Brokeback Mountain Is More Than Just The Gay Cowboy Movie

Many are introduced to Ang Lee’s 2005 masterpiece as the “Gay Cowboy Movie,” and that description is a cruel oversimplification. Brokeback Mountain is an epic of universal love. Besides being a film that brilliantly displays beautiful landscapes, boasts a director’s mastery in cinematic composition, and offers one of cinema’s all-time great performances in Heath Ledger’s portrayal of Ennis, Brokeback Mountain is a film that teaches us about the struggles of love through the lens of a rejected homosexual relationship.

That homosexual relationship and the hardships of it existing in a culture that doesn’t accept it is central to Brokeback Mountain, creating a setting and conflict for the story to follow through. However, it also lends itself to a deeper understanding of the general nuances of love and societal conformity.

The truths and emotions featured in Brokeback Mountain transcend categories of sexual preference, gender, or even identity. I don’t presume to know the homosexual experience, but I felt every beat of passion along the way.

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Ennis and Jack meet as young men working a summer job herding sheep in Wyoming. There’s an internal disorientation of masculinity hidden deep within both of these men and acted upon in different ways later in their lives. Jack is passive and yearning with an outsider’s desperation while Ennis is restrained and tough (oh God, Heath Ledger is too good in this movie). You know the drill: they reluctantly form a romance, start to open up to each other, and then end up going their separate ways at the end of the season.

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What follows is two decades of ebbing and flowing through life while still holding onto, and sometimes even trying to repudiate, some form of truth in the passion between them.

When Jack leaves in his truck for the first time, the two don’t really have much of a meaningful goodbye. “I guess I’ll see ya around then, huh?” Yet afterward, Ennis, a man who is always hard-skinned, breaks down in an alley, almost vomiting tears. There’s a confusion to love and it’s enhanced by the taboo he was raised to believe in. “I ain’t no queer,” he told Jack earlier. Maybe he’s not. Ennis never expressed interest in other men throughout the film, whereas Jack allegedly makes occasional trips to meet men that can fulfill his sexual desires. Ennis is drawn to Jack, the concept of Jack, the existence of Jack, and the warmth of Jack. There’s a pull between Ennis and Jack, Ennis understands that, and does not want to accept it. He’s there crying and convulsing, with an understanding that he just let go so easily of something that will become so integral to the fabrics of his heart. It’s the classic don’t know what you’ve got until it’s gone with a layer of sensitive reluctance.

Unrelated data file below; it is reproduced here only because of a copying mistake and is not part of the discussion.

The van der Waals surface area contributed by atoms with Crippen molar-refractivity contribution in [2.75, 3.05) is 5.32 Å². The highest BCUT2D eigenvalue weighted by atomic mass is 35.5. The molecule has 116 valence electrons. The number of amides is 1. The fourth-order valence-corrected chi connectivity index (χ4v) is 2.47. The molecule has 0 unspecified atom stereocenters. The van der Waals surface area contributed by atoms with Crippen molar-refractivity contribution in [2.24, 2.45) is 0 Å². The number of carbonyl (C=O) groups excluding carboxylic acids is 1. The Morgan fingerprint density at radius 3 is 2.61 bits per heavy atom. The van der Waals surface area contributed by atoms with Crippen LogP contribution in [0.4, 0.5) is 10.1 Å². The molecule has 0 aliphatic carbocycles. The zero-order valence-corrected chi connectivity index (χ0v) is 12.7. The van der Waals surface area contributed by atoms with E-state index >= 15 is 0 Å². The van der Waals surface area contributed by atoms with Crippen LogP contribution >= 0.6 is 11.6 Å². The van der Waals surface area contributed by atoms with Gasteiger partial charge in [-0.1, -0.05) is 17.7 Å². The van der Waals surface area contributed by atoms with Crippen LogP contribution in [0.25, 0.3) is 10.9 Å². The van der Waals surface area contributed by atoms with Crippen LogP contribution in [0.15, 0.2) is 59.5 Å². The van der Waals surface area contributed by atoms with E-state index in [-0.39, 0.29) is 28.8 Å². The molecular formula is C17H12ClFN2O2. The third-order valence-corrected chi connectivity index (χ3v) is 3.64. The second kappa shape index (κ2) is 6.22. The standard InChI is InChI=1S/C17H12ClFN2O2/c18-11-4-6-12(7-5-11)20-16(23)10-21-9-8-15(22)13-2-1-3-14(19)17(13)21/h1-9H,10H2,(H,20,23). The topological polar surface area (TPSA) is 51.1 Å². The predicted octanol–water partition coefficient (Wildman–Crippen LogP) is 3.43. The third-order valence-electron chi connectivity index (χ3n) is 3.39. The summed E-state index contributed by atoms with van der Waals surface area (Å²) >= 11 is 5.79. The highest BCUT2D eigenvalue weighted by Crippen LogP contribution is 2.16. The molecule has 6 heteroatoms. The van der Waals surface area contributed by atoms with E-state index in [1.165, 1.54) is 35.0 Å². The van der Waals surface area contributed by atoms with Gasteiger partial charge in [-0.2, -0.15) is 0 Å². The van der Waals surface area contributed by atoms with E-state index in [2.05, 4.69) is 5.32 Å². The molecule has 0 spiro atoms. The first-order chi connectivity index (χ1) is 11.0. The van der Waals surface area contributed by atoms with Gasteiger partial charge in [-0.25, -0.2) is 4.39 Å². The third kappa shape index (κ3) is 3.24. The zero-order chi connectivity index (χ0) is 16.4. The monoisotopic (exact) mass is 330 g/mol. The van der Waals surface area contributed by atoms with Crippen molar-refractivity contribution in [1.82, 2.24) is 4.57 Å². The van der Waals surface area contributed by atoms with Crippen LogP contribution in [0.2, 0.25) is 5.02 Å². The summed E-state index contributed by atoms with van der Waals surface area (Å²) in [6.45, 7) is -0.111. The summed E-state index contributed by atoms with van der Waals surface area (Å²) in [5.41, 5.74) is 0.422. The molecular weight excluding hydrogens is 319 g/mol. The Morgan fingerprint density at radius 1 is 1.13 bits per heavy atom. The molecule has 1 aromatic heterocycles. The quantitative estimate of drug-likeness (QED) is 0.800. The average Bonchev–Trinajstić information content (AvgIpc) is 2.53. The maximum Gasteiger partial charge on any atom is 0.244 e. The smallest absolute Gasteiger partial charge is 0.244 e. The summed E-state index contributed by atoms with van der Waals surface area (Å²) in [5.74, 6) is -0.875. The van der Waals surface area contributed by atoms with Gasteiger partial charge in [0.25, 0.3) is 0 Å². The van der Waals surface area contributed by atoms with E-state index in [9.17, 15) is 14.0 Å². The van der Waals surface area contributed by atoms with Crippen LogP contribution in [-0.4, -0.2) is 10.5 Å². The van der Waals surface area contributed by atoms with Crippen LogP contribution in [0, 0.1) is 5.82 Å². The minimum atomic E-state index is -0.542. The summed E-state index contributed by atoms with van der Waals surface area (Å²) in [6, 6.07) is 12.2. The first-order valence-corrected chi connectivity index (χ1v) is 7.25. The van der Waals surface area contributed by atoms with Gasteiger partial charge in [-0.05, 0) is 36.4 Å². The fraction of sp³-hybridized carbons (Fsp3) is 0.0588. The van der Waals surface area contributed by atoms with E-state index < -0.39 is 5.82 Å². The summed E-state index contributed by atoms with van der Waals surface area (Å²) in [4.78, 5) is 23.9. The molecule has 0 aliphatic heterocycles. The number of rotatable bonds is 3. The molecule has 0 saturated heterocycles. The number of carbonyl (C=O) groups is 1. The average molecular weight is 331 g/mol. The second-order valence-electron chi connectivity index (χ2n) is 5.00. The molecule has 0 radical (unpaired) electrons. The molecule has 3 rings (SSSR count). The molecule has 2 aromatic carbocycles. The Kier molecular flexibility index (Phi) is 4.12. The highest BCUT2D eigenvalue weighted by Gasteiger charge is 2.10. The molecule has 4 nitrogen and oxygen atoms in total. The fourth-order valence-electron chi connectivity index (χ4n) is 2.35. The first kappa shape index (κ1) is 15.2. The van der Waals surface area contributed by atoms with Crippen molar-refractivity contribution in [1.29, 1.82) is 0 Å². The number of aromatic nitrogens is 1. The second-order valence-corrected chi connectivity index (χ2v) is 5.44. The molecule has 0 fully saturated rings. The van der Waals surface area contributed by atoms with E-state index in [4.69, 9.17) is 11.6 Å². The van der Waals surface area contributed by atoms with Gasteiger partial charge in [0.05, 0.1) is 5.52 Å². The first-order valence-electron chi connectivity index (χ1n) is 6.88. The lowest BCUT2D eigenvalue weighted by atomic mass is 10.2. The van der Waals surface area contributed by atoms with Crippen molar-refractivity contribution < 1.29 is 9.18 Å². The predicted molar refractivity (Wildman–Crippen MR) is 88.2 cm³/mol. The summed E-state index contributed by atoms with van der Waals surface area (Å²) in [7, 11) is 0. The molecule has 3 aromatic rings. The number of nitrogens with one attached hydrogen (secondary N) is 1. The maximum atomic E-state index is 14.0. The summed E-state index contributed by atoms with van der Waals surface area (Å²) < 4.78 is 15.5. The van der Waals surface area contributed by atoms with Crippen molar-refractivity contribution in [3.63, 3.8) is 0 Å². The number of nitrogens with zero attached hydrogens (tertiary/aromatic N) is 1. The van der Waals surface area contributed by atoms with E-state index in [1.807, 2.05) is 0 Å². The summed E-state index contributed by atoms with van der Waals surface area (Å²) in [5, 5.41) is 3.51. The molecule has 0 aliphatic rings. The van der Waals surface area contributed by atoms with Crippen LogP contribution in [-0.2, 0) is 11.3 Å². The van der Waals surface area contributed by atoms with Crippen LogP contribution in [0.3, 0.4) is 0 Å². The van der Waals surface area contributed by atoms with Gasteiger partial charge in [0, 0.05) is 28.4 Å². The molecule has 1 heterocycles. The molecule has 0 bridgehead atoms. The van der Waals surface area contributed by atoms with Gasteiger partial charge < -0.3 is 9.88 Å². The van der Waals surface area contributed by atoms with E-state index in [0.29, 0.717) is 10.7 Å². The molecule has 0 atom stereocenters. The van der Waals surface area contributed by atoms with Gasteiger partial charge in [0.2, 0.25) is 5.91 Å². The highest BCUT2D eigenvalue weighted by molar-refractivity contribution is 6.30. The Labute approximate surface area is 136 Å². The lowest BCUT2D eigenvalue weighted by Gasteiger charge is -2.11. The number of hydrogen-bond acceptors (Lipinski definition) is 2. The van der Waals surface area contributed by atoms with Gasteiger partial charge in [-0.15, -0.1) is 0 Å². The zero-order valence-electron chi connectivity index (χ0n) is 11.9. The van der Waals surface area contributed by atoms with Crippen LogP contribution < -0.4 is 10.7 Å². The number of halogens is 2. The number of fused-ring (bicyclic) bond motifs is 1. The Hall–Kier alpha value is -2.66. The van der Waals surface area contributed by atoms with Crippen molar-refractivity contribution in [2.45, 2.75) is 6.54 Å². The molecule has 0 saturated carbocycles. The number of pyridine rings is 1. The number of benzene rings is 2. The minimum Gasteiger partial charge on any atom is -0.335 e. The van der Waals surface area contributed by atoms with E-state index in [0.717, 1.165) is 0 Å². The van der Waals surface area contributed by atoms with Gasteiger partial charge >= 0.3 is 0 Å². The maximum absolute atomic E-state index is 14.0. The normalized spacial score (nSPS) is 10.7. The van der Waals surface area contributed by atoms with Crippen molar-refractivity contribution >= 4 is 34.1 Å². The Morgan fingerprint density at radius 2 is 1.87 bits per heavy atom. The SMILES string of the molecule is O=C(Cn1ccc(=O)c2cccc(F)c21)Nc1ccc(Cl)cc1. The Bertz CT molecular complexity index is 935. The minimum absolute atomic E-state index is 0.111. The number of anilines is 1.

Love is painful. Love makes people do stupid things. And when you’re not supposed to love someone but you do anyway, the world around you collapses. Ennis gets married. Jack gets married. Society expects this of them. They lead lives apart from each other but the magnetism between them pulls too strong sometimes and forces the occasional tryst. Jack wanted a life together. Ennis is afraid of what he’s witnessed in the past, unwilling to go against societal norms, and selfish about wanting to hold onto Jack but at a distance. Ennis doesn’t want to want Jack but he more importantly doesn’t want Jack to want anyone else. ‘Why don’t you let me be? It’s because of you, Jack, that I’m like this — nothing, and nobody.’ Ennis Del Mar is a very interior character, someone who can’t be played in big motions or expressions. Ledger uses every bit of his body to tell the story of this character. Both Ennis and Jack embody complex personalities dealing with a situation they have no archetype to draw from. They don’t want to be gay. Moreover, they don’t know how. Jack’s come to accept it at this point, however, and regrets the fact that all they’ll ever have is Brokeback Mountain.